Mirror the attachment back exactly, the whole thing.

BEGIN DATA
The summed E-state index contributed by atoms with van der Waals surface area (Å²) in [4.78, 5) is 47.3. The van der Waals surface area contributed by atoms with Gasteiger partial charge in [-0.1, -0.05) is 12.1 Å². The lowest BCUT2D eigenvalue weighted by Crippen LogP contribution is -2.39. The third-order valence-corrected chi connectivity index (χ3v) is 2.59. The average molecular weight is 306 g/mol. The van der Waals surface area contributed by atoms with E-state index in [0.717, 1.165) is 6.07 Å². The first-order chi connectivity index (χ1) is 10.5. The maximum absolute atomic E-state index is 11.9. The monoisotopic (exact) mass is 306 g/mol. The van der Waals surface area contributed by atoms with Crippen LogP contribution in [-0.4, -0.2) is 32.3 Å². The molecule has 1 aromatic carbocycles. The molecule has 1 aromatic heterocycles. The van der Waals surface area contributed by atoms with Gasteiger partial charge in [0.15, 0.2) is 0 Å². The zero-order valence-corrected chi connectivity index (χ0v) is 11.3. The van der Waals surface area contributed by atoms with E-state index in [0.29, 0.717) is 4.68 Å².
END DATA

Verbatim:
The summed E-state index contributed by atoms with van der Waals surface area (Å²) in [4.78, 5) is 47.3. The van der Waals surface area contributed by atoms with Gasteiger partial charge in [-0.1, -0.05) is 12.1 Å². The lowest BCUT2D eigenvalue weighted by Crippen LogP contribution is -2.39. The third-order valence-corrected chi connectivity index (χ3v) is 2.59. The average molecular weight is 306 g/mol. The van der Waals surface area contributed by atoms with E-state index in [0.717, 1.165) is 6.07 Å². The first-order chi connectivity index (χ1) is 10.5. The maximum absolute atomic E-state index is 11.9. The monoisotopic (exact) mass is 306 g/mol. The van der Waals surface area contributed by atoms with Crippen LogP contribution in [-0.4, -0.2) is 32.3 Å². The molecule has 1 aromatic carbocycles. The molecule has 1 aromatic heterocycles. The van der Waals surface area contributed by atoms with Gasteiger partial charge in [0.15, 0.2) is 0 Å². The zero-order valence-corrected chi connectivity index (χ0v) is 11.3. The van der Waals surface area contributed by atoms with E-state index in [0.29, 0.717) is 4.68 Å².